Those who come here often will know that I was in Singapore in October last year shortly after the introduction of their Practice Direction No 3 on Discovery and Inspection of Electronically Stored Information . I had been invited to speak at and to co-chair the LexisNexis conference there, and Senior Master Whitaker was in Singapore anyway at the invitation of the Singapore courts. My article about it LexisNexis eDiscovery Conference in Singapore made it clear that I expected Singapore to become a source of interesting and positive developments in the e-disclosure / e-discovery market.
Singapore is of particular interest in that, whilst it clings (quite rightly) to the proper term “discovery”, its discovery rules are firmly based on the disclosure rules of England & Wales. It has the luxury of taking the best of developments in other jurisdictions which, whatever they call the process, require the preservation and exchange of documents.
My attention has been drawn to a new venture in Singapore. Called BiziBody, its tag line is Helping small law firms succeed, and one of its specific areas of expertise is electronic discovery. My attention was drawn to it when Serena Lim, corporate lawyer turned legal technology consultant, turned up as a follower of my posts on Twitter (this is not another plug from me for the communal and informational benefits of Twitter, just another everyday example of Twitter’s use as a means of bringing together people with common interests – all right, it is a plug, but having found fodder for three articles from this weekend’s tweets alone, I am rather into it today).
It is worth having a look at BiziBody’s electronic discovery section and its newsletters for November and December, and not just because they explain clearly for Singaporean lawyers what the implications are of the new practice direction. As well as references to Singapore’s own cases (which I will follow up in due course) there are familiar quotations from UK cases such as Earles v Barclays Bank Plc  EWHC 2500 (Mercantile), Digicel (St. Lucia) Ltd & Ors v Cable & Wireless Plc & Ors  and Nichia Corp v Argos Ltd  . These all have themes such as proportionality and competence which run through case law in every common law jurisdiction regardless of the differences between the precise obligations of the rules.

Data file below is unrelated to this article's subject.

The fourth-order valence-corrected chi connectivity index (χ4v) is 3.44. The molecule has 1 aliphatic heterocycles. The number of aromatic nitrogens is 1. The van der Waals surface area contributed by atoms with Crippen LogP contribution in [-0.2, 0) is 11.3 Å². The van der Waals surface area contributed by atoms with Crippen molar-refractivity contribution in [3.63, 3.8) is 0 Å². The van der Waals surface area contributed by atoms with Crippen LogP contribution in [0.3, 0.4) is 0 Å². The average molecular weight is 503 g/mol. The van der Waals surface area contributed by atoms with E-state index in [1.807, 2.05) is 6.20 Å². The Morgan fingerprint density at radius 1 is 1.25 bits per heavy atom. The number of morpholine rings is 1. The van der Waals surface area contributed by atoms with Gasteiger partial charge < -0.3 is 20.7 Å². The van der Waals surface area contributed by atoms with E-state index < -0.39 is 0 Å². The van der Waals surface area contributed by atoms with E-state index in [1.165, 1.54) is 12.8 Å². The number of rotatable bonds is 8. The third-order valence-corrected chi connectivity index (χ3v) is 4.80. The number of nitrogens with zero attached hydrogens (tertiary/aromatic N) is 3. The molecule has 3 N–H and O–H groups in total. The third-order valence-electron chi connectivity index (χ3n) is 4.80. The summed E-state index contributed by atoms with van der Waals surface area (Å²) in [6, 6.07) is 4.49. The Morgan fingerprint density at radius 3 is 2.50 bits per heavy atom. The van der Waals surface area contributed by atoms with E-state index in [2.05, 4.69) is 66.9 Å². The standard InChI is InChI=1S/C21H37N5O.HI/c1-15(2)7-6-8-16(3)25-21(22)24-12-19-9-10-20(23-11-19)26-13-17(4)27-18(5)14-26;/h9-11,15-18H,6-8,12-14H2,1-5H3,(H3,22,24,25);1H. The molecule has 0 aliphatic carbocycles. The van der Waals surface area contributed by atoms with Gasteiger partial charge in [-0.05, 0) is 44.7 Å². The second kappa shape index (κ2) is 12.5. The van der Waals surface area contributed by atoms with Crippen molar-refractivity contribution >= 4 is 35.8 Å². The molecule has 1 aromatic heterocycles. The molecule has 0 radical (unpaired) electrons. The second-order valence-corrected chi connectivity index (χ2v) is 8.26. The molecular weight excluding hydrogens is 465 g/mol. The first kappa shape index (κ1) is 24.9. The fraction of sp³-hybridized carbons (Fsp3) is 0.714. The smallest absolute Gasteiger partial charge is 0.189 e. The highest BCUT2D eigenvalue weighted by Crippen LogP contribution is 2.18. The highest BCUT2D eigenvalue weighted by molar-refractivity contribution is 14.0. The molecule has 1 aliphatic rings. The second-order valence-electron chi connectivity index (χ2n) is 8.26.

The contents of the BiziBody pages are of interest to me at three particular levels: they tie in with my own global approach to e-discovery based on my assessment that each jurisdiction has something to learn from, as well as to teach, to others who grapple with the same problems; they speak to firms of all sizes; and they promote the idea that this subject is not just a source of doom-laden awful warnings but is a potential source of new work for those firms willing to accept the challenge.
I will not be the only one interested in how things develop in Singapore. Those of us who are involved in the UK’s new practice direction are alert to the iterative benefits of watching progress in Singapore, since their practice direction took account of our PD of 2005 amongst other sources. By “iterative”, I mean that there is a potentially virtuous circle here as each jurisdiction keeps in touch with what happens in the others. The suppliers of software and services, particularly those with global reach, will also be interested in developments in Singapore. If BiziBody’s initiative continues as it has started, it will not just be the small firms whose skills and knowledge will develop.
I very much want to go back to Singapore during 2010 and I hope that Serena Lim will let me know of any opportunities for that which come her way. Meanwhile, here is a copybook example of a global business use for the communities of interest which Twitter provides.